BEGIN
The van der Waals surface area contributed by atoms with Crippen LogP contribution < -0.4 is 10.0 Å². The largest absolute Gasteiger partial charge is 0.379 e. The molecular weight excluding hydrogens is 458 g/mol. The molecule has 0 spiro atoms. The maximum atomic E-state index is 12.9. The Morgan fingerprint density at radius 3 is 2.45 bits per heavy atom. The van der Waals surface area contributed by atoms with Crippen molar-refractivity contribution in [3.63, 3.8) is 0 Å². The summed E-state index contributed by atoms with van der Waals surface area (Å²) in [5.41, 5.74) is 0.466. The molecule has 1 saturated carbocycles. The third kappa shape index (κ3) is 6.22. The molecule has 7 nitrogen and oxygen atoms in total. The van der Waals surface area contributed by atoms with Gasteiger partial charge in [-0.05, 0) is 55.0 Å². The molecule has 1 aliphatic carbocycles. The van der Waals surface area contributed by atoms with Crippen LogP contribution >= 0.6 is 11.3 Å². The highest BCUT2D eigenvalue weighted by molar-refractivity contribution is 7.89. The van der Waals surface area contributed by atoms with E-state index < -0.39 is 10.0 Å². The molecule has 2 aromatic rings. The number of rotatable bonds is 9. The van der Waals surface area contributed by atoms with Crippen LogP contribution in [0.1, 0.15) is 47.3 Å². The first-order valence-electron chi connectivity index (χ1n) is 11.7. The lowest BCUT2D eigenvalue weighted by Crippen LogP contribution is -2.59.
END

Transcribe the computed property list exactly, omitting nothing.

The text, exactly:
The van der Waals surface area contributed by atoms with Crippen LogP contribution < -0.4 is 10.0 Å². The largest absolute Gasteiger partial charge is 0.379 e. The molecular weight excluding hydrogens is 458 g/mol. The molecule has 0 spiro atoms. The maximum atomic E-state index is 12.9. The Morgan fingerprint density at radius 3 is 2.45 bits per heavy atom. The van der Waals surface area contributed by atoms with Crippen molar-refractivity contribution in [3.63, 3.8) is 0 Å². The summed E-state index contributed by atoms with van der Waals surface area (Å²) in [5.41, 5.74) is 0.466. The molecule has 1 saturated carbocycles. The third kappa shape index (κ3) is 6.22. The molecule has 7 nitrogen and oxygen atoms in total. The van der Waals surface area contributed by atoms with Gasteiger partial charge in [-0.05, 0) is 55.0 Å². The molecule has 1 aliphatic carbocycles. The van der Waals surface area contributed by atoms with Crippen LogP contribution >= 0.6 is 11.3 Å². The highest BCUT2D eigenvalue weighted by molar-refractivity contribution is 7.89. The van der Waals surface area contributed by atoms with E-state index < -0.39 is 10.0 Å². The molecule has 2 aromatic rings. The number of rotatable bonds is 9. The van der Waals surface area contributed by atoms with Crippen LogP contribution in [0.1, 0.15) is 47.3 Å². The first-order valence-electron chi connectivity index (χ1n) is 11.7. The lowest BCUT2D eigenvalue weighted by Crippen LogP contribution is -2.59.